This is also a character entity which must be enclosed in quotes OLD the file to be opened already exists. If later on in the program you want to move the pointer back to the top of the file. ERR . therefore enclosed in quotes STATUS = character. the REWIND statement can be used.If an error condition occurs while the file is being opened. STATUS . NEW the named file must not already exist. UNKNOWN The file may or may not exist. therefore enclosed in quotes There are more file specifications which can be looked up in one of the recommended texts. Implied DO loops describe a method of reading all the data. So 22 is put into A and 23 is put into B but c does not get a value and the control of the program jumps to line 10 o because that is where it was told to go if there were problems. The filename is considered a character entity so it must be enclosed in quotes. FILE . The CLOSE statement: The CLOSE statement disconnects a file: CLOSE([UNIT=] number) .This specifies the name of the file to be opened.During the fourth time the READ statement is executed. the program will have an error. A file is created and opened. Example REWIND (UNIT=1) Opening and Closing Files The OPEN statement The OPEN statement connects the file and defines the specifications according to the file specifications list. filespec list) where the file specifications list can be some of the following: ERR = label FILE = character. The compiler was told to look for three values in the file. It only found two before it got to the end of the file. the program jumps to the label. . OPEN(UNIT = number.
or positive Assigns a statement number to a variable Transfers control to a statement specified by a variable.1416 NUMBER = 0 MAJOR = ' CPSC ' Z FLAG =. depending on whether value of an arithmetic expression is negative. 1995/ END IF (X. in conjunction with ASSIGN statement Example of Usage Arithmetic IF IF (X-Y) 30. zero. must be paired with END IF and may have ELSE or ELSE IF blocks CALL Calls a subroutine CHARACTER Specifies character type CLOSE Closes a file . T. 'NUMBER IS 0' ELSE PRINT *. TRUE. INIT*1. 50 ASSIGN ASSIGN 50 TO N Assigned GO TO GO TO N Assignment Assigns a value to a variable PI = 3. X.EQ. YEAR COMMON / INFO / MONTH.Glossary of FORTRAN 77 Statements STATEMENT Description Transfers control. LIST(20) CLOSE (12) BACKSPACE Backspace a file BLOCK DATA Heading of a block data subprogram used to initialize variables in named common blocks BLOCK IF Executes or bypasses a block of statements. YEAR /12. 'NEGATIVE NUMBER' END IF CALL CONVER (A. YEAR DATA MONTH. depending on truth or falsity of a logical expression. Y) CHARACTER*10 NAME. BACKSPACE 12 INTEGER MONTH. 0) THEN PRINT *. 40 . O) THEN RESULT = SQRT(X) ELSE IF (X .GT.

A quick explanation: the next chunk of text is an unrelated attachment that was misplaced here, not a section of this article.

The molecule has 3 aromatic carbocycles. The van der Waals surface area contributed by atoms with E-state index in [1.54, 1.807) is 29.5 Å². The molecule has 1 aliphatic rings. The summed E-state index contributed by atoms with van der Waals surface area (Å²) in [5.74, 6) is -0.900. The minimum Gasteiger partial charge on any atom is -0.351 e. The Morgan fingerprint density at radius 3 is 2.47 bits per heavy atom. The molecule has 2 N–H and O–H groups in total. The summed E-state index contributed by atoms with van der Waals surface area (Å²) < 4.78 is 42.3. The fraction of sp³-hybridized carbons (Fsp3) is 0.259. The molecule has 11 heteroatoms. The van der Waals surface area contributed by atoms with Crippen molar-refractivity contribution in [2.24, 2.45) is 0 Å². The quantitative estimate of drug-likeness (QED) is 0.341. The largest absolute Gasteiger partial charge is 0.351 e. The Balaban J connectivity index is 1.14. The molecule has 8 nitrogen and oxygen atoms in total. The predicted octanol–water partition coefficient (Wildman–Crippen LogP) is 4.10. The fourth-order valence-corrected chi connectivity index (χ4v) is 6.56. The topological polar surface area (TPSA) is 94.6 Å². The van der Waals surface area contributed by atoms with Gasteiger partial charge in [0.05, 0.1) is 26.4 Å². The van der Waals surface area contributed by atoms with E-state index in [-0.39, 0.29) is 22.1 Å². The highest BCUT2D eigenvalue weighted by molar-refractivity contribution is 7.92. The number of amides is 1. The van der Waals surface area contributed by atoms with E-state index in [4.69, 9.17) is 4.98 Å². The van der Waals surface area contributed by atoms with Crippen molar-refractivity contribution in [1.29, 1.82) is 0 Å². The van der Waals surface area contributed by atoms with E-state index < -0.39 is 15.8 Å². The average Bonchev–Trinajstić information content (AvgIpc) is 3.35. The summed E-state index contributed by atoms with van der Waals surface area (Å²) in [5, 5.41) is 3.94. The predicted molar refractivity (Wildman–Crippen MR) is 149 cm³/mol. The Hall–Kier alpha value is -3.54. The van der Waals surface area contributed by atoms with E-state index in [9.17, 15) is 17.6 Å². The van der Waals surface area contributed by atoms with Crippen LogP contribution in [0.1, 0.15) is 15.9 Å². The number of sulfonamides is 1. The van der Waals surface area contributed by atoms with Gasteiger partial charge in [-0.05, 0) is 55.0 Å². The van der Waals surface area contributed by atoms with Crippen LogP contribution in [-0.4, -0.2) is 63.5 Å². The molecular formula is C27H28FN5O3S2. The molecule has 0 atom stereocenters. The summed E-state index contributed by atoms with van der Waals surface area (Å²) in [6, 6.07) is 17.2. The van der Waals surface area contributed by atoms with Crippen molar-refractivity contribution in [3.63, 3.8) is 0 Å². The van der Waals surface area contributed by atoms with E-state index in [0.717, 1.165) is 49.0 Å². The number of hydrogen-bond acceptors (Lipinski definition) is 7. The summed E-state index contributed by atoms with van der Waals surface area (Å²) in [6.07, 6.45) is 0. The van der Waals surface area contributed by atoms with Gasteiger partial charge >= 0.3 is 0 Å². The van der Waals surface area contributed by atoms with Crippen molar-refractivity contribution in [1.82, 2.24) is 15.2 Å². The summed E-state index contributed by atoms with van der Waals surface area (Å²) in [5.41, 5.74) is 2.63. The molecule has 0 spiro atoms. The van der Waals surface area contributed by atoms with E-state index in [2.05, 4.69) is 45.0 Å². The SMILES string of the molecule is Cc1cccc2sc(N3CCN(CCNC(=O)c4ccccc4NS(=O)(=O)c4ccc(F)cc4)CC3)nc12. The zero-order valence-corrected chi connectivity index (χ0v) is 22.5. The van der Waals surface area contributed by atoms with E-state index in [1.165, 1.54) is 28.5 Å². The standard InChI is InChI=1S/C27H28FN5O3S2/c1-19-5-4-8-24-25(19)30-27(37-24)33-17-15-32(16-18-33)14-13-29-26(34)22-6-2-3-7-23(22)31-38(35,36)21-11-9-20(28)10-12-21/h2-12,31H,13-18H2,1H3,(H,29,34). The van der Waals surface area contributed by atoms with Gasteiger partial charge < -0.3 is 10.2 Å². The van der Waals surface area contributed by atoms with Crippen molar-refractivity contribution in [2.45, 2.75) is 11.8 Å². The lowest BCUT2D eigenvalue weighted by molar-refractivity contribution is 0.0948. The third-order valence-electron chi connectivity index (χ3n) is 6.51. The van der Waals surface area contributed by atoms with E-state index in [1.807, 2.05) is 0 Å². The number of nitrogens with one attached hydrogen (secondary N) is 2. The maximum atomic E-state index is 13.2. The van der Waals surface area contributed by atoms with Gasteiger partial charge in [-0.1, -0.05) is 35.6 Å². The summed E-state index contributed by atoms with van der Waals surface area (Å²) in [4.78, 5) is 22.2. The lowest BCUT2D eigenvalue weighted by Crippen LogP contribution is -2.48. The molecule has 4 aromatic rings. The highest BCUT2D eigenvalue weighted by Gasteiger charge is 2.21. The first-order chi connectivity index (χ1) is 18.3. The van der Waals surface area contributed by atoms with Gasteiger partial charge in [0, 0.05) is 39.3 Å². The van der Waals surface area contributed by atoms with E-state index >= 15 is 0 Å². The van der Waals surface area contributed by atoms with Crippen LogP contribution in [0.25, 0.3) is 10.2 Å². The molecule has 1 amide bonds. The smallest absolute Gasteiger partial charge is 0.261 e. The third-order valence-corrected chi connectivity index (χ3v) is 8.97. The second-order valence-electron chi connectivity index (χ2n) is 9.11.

(X(I).5*0/ DIMENSION MAT(5.COMMON Establishes blank or named common areas COMMON ALPHA. N DOUBLE PRECISION A. 30. not in standard FORTRAN 77 Specifies entry point in a subprogram Establishes sharing of memory locations by different variables in same program unit Specifies externally defined subprograms that may be used as arguments ELSE IF See block IF statement END END IF ENDFILE END WHILE. (ALPHA. 40) CLASS CONTINUE DATA DIMENSION DO 5 CONTINUE DATA PI. YEAR COMPLEX Z. MAT (5. W. 20.5) COMPLEX Specifies complex type Transfers control to one of several statements.5) COMMON / INFO / MONTH. depending on the value of an integer expression Used to close a DO-loop Initializes variables at compile time Declares dimensions of arrays First statement of a DO-loop Computed GO TO GO TO (10. END DO ENTRY END See block IF statement ENDFILE 12 See WHILE statement ENTRY POLY (X) EQUIVALENCE(X.Y). MAT (5. B.T(3)) EQUIVALENCE EXTERNAL EXTERNAL F.I=1. ROOTS(20) See block IF statement DOUBLE PRECISION Specifies double precision type ELSE Defines ELSE-block in a block IF statement Defines ELSE-IF block within a block IF used for multi alternative selection Last statement of each program unit Last statement of a block IF Places end-of-file record in a file Terminates a WHILE loop.5).5) /3.A. BETA. LIST(20) DO 5 I=1.14. QUAD .
N-Z). ALPHA. STATUS = 'OLD') PARAMETER (LIM = 100. 'X = '. *. M.20) INTRINSIC SIN. N) GO TO 100 IMPLICIT REAL (L.FORMAT Defines a list of descriptors 20 FORMAT (1X. Z READ (12. Q. 317)'. NUM. END = 20) HOURS.GT. RATE PARAMETER Defines parameters PAUSE Interrupts program execution. DSQRT LOGICAL P.5 PAUSE PAUSE 'PROGRAM PAUSE' PRINT *. NAME =FNAME) INTEGER X. RATE =1. TABLE(10. CLASS. F7.6) FUNCTION GO TO Heading for a function subprogram Unconditionally transfers control to a specified statement IMPLICIT Used to establish a naming convention INQUIRE Determines properties of a file or of its connection to a unit number Specifies integer type Specifies intrinsic functions that may be used as arguments Specifies logical type Executes or bypasses a statement depending on the truth or falsity of a logical expression INTEGER INTRINSIC LOGICAL Logical IF IF (DISC . X PRINT * PRINT '(1X. 0) DISC = SQRT(DISC) OPEN Opens a file OPEN(UNIT = 12. program may be restarted PRINT Output statement PROGRAM Program heading READ Input statement . M + N-e PROGRAM WAGES READ *. TABLE(4. 2F8. N. FILE = FNAME. BETA READ '(15.2)'. INTEGER (A-K) INQUIRE (EXIST = FLAG.3) FUNCTION AVE(X. 'ROOTS ARE'.
'(1X.Y) = X**2 + Y**2 STOP STOP 'PROGRAM HALTS' SUBROUTINE CONVER (U. N3 RETURN Returns control from subprogram to calling program unit REWIND Positions file at initial point Saves values of local variables in a subprogram for later references Function defined within a program unit by a single statement SAVE Statement function STOP Terminates execution SUBROUTINE Heading for subroutine subprogram WRITE Output statement . B. MAT(10. C WRITE (12. 316)') N1.10) RETURN RETURN 2 REWIND 12 SAVE X.REAL Specifies real type REAL NUM. Y. PHI) WRITE (*. RHO.*) A. V. GAMMA. NUM SAVE F(X. N2.